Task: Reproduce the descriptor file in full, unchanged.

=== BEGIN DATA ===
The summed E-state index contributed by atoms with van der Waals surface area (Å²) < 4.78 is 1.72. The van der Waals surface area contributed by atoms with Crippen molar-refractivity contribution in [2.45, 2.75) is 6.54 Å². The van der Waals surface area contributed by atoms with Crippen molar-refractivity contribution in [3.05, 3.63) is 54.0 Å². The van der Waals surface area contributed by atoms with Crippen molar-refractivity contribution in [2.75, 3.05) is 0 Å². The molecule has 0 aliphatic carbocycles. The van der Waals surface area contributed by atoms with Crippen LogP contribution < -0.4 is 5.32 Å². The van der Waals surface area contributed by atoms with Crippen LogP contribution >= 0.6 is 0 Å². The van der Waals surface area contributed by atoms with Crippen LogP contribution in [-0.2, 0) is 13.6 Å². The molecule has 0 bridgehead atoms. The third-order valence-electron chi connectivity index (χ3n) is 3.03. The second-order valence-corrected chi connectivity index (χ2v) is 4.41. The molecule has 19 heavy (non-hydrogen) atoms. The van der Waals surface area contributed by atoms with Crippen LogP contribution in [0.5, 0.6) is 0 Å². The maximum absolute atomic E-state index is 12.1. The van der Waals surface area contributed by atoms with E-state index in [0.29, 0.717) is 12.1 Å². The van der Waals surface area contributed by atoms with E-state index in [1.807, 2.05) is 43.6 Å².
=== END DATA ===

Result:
The summed E-state index contributed by atoms with van der Waals surface area (Å²) < 4.78 is 1.72. The van der Waals surface area contributed by atoms with Crippen molar-refractivity contribution in [2.45, 2.75) is 6.54 Å². The van der Waals surface area contributed by atoms with Crippen molar-refractivity contribution in [3.05, 3.63) is 54.0 Å². The van der Waals surface area contributed by atoms with Crippen molar-refractivity contribution in [2.75, 3.05) is 0 Å². The molecule has 0 aliphatic carbocycles. The van der Waals surface area contributed by atoms with Crippen LogP contribution < -0.4 is 5.32 Å². The van der Waals surface area contributed by atoms with Crippen LogP contribution >= 0.6 is 0 Å². The van der Waals surface area contributed by atoms with Crippen LogP contribution in [-0.2, 0) is 13.6 Å². The molecule has 0 bridgehead atoms. The third-order valence-electron chi connectivity index (χ3n) is 3.03. The second-order valence-corrected chi connectivity index (χ2v) is 4.41. The molecule has 19 heavy (non-hydrogen) atoms. The van der Waals surface area contributed by atoms with Crippen LogP contribution in [0.5, 0.6) is 0 Å². The maximum absolute atomic E-state index is 12.1. The van der Waals surface area contributed by atoms with E-state index in [0.29, 0.717) is 12.1 Å². The van der Waals surface area contributed by atoms with E-state index in [1.807, 2.05) is 43.6 Å².